I started by developing a replica of the crown in Blender.
To do so, I first created a photoshopped image which shows the actual wraparound of the crown…
…then used this image to create the crown in Blender. The sides, of which I only have a blurred image, may not be completely accurate; and I also added some “eyelets” at the back of the head to be able to adjust the size on my head once it’s 3D printed; but the front should be accurate.
I then used a “curve” modifier on the finished crown object, and resized it to fit my own head plus wig. You see, I have a rather uncommon problem with Cersei’s hairdo – my hair is way, way too long for it (reaches to my hips). My own hair length would work extremely well for all of Cersei’s hairdos BEFORE the “Walk of Shame” and her hair being cut – but for the short hair, it doesn’t work at all.
Which also means that I will have to hide a (very!) massive amount of hair under a short hair wig. This *will* make my head larger where the crown will be.
That’s why I added eyelets to the back of the crown, to be able to adjust and tie the crown over that wig.
Here’s a rendered (which means – computer-generated…) picture of the crown replica I made in Blender (top), compared to the original crown (bottom). I made several of these rendered comparisons of the object I was creating in Blender, always checking for differences to the original crown – this is the final version.
If it turns out even just HALF as nice when I have it 3D printed and leaf-gilded and silvered, I’ll be a very happy camper 🙂
Here’s my 3D printed model of Cersei’s crown; right out of the box from Shapeways. I’ve had the model printed in a prototype material (HP strong and flexible in grey); so I had to wair considerably long for it.
I couldn’t resist and also created a little something for everyday wear from my lifesize crown file… “Cersei’s crown ring” is also available on Shapeways; in many sizes and materials.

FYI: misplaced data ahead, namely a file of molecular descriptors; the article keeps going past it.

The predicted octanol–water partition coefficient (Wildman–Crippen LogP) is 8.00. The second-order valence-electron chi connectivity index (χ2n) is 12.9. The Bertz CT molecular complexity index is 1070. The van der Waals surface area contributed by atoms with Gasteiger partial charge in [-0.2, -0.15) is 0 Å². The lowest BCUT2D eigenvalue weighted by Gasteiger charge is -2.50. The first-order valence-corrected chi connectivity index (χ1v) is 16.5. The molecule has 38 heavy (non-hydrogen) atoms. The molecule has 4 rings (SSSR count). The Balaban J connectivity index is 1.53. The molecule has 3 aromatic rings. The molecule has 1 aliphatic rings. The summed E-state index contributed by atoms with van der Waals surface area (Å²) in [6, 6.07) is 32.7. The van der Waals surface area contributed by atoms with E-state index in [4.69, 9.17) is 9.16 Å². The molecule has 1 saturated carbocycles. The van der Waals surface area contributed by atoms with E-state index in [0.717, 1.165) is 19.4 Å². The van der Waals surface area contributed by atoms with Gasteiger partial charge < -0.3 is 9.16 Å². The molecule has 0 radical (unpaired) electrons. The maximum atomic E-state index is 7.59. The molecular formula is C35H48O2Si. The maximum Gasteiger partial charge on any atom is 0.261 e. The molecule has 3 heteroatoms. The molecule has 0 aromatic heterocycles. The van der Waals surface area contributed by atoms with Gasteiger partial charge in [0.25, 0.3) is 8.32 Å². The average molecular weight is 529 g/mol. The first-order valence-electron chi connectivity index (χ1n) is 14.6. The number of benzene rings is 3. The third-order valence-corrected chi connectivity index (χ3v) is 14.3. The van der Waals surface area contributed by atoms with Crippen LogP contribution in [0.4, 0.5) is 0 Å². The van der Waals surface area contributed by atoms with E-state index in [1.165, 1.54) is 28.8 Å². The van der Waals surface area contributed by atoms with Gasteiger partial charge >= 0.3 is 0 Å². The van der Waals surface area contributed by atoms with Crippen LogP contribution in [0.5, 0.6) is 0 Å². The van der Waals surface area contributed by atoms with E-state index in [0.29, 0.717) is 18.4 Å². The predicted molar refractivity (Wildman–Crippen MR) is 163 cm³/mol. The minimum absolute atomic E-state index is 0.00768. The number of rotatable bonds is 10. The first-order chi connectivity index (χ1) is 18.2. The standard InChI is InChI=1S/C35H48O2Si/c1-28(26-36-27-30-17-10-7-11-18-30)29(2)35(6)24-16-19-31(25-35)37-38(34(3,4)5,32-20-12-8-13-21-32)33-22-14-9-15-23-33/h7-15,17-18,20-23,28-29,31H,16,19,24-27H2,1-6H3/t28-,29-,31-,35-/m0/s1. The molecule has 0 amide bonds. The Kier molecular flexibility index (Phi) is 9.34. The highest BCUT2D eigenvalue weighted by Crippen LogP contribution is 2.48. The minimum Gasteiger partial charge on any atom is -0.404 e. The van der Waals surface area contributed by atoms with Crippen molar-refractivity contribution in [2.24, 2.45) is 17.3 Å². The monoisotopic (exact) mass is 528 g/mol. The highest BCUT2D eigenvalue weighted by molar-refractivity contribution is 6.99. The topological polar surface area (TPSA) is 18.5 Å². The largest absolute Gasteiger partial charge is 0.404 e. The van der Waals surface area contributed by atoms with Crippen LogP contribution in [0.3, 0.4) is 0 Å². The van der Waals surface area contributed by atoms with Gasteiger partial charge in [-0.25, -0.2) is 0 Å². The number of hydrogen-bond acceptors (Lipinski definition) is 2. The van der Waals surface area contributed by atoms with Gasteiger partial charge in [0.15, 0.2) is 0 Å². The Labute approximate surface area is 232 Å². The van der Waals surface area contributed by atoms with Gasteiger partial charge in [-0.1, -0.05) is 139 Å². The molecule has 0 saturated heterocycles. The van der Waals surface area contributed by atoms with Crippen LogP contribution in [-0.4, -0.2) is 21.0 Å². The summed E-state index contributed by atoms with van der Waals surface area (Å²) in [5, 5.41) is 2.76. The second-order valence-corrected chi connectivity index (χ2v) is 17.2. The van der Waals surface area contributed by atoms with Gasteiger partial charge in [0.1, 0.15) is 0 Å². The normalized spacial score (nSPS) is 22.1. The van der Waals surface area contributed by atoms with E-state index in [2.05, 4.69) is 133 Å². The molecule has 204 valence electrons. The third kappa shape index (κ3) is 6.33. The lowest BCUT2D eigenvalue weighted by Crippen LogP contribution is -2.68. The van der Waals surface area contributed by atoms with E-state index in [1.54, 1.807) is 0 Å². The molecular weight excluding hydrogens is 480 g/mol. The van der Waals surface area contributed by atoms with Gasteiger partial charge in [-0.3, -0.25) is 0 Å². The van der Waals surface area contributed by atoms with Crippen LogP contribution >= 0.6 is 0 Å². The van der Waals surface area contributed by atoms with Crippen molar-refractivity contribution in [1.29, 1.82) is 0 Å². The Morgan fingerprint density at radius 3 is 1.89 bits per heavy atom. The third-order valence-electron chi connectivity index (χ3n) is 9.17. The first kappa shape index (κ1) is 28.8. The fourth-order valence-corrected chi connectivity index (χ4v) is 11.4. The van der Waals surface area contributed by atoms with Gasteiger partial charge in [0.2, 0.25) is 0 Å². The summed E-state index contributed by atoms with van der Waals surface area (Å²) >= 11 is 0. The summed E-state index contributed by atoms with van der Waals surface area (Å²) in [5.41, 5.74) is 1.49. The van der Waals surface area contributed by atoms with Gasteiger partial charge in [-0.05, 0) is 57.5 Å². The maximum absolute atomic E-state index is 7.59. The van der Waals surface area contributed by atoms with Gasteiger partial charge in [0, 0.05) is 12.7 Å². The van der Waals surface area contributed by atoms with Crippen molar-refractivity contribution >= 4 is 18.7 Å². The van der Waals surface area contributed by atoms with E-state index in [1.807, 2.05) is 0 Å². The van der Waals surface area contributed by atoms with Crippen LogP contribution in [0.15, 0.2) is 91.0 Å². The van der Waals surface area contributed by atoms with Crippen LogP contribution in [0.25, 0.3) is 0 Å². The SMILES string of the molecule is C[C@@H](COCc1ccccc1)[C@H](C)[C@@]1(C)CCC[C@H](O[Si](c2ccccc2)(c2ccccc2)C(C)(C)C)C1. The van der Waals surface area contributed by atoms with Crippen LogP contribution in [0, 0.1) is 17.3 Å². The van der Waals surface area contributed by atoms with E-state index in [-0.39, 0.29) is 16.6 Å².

Now on to leaf silvering and gilding the lifesize version!
I first thoroughly scrubbed my crown using a nail brush, dish washing detergent and warm water. I did this to remove all possible remaining powder from the 3D printing process; and also to remove the grease which I deposited on it by just handling it.
Then I painted it with 4 thin layers of undiluted, glossy black acrylic paint, all of which I let dry thoroughly in between. I did that to smooth out the slightly coarse surface of the 3D print, so the leaf silver will have a smooth, glossy surface to adhere to.
Note that this step – painting it with several layers of glossy black paint – is also what you should do in case you just want to paint the crown silver (i. e. by using liquid leaf). Seriously; that, too, requires a glossy, smooth surface.
After that, I painted the outside of the crown (plus the inside of the center front top) with adhesive for leaf metal and let that dry for several hours as well. Note that the “job” of said adhesive is to remain sticky (otherwise the leaf metal wouldn’t stick to it!); so don’t presume that “it’s still sticky, so it needs more time to dry!” Generally, said adhesive is “white” when applied and dries to “clear”. So if you can’t see adhesive any more… wait for another hour. Then it’s safe to presume that yes, now the adhesive has dried and is ready for the leaf metal application.
(No photos of that step, sorry – as I said, it dries clear; so there wouldn’t be much of a difference to the “painted black” photo above.)
I then first applied leaf silver….
…then leaf gold in selective places.
After burnishing (=polishing) the crown with a linen cloth, I also painted the inside of the crown with liquid leaf in silver. That’s just in case any of the finish rubs off when wearing the crown, I can easily repair those inside surface.
Finished crown – not bad if you ask me 🙂
The embroidery / brooch
Cersei has something at the back of the neck of her coronation gown. It’s basically only visible in the “map room” scene; and then it’s out of focus, too…:
…which is a pity, because that’s a really pretty embroidery, which we know because one single closeup photo of it exists…
…now, I’m not Michele Carragher. I’m also too old to be so patient to embroider something like this, lol.